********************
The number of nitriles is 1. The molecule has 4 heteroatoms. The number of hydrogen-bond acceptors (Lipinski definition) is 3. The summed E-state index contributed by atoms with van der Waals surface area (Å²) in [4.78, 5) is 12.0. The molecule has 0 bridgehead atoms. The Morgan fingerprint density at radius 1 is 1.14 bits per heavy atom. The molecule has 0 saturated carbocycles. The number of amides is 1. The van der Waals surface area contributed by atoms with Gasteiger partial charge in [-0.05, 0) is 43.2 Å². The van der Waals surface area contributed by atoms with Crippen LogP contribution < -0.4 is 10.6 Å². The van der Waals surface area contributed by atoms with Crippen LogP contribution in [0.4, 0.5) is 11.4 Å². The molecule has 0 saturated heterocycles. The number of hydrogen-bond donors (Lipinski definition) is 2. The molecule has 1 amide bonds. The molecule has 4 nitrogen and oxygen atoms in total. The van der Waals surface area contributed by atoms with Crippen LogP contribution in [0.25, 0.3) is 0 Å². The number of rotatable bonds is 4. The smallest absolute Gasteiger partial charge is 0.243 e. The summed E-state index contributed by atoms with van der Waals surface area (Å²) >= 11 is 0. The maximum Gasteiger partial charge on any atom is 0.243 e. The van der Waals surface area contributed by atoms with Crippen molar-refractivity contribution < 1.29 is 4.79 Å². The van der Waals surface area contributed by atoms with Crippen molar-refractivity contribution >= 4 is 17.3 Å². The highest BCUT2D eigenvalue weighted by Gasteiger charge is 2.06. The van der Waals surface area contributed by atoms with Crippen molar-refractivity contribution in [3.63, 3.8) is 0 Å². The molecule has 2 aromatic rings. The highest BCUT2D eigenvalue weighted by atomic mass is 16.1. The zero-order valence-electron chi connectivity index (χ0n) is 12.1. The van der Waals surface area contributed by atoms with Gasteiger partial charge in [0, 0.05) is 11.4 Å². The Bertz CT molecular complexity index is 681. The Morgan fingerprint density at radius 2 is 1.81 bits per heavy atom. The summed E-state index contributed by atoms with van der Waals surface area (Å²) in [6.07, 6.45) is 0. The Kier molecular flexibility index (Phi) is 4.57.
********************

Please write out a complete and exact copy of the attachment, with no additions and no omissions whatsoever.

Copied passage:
The number of nitriles is 1. The molecule has 4 heteroatoms. The number of hydrogen-bond acceptors (Lipinski definition) is 3. The summed E-state index contributed by atoms with van der Waals surface area (Å²) in [4.78, 5) is 12.0. The molecule has 0 bridgehead atoms. The Morgan fingerprint density at radius 1 is 1.14 bits per heavy atom. The molecule has 0 saturated carbocycles. The number of amides is 1. The van der Waals surface area contributed by atoms with Gasteiger partial charge in [-0.05, 0) is 43.2 Å². The van der Waals surface area contributed by atoms with Crippen LogP contribution < -0.4 is 10.6 Å². The van der Waals surface area contributed by atoms with Crippen LogP contribution in [0.4, 0.5) is 11.4 Å². The molecule has 0 saturated heterocycles. The number of hydrogen-bond donors (Lipinski definition) is 2. The molecule has 1 amide bonds. The molecule has 4 nitrogen and oxygen atoms in total. The van der Waals surface area contributed by atoms with Crippen LogP contribution in [0.25, 0.3) is 0 Å². The number of rotatable bonds is 4. The smallest absolute Gasteiger partial charge is 0.243 e. The summed E-state index contributed by atoms with van der Waals surface area (Å²) >= 11 is 0. The maximum Gasteiger partial charge on any atom is 0.243 e. The van der Waals surface area contributed by atoms with Crippen molar-refractivity contribution < 1.29 is 4.79 Å². The van der Waals surface area contributed by atoms with Crippen molar-refractivity contribution >= 4 is 17.3 Å². The highest BCUT2D eigenvalue weighted by Gasteiger charge is 2.06. The van der Waals surface area contributed by atoms with Crippen molar-refractivity contribution in [3.63, 3.8) is 0 Å². The molecule has 2 aromatic rings. The highest BCUT2D eigenvalue weighted by atomic mass is 16.1. The zero-order valence-electron chi connectivity index (χ0n) is 12.1. The van der Waals surface area contributed by atoms with Gasteiger partial charge in [0, 0.05) is 11.4 Å². The Bertz CT molecular complexity index is 681. The Morgan fingerprint density at radius 2 is 1.81 bits per heavy atom. The summed E-state index contributed by atoms with van der Waals surface area (Å²) in [6.07, 6.45) is 0. The Kier molecular flexibility index (Phi) is 4.57.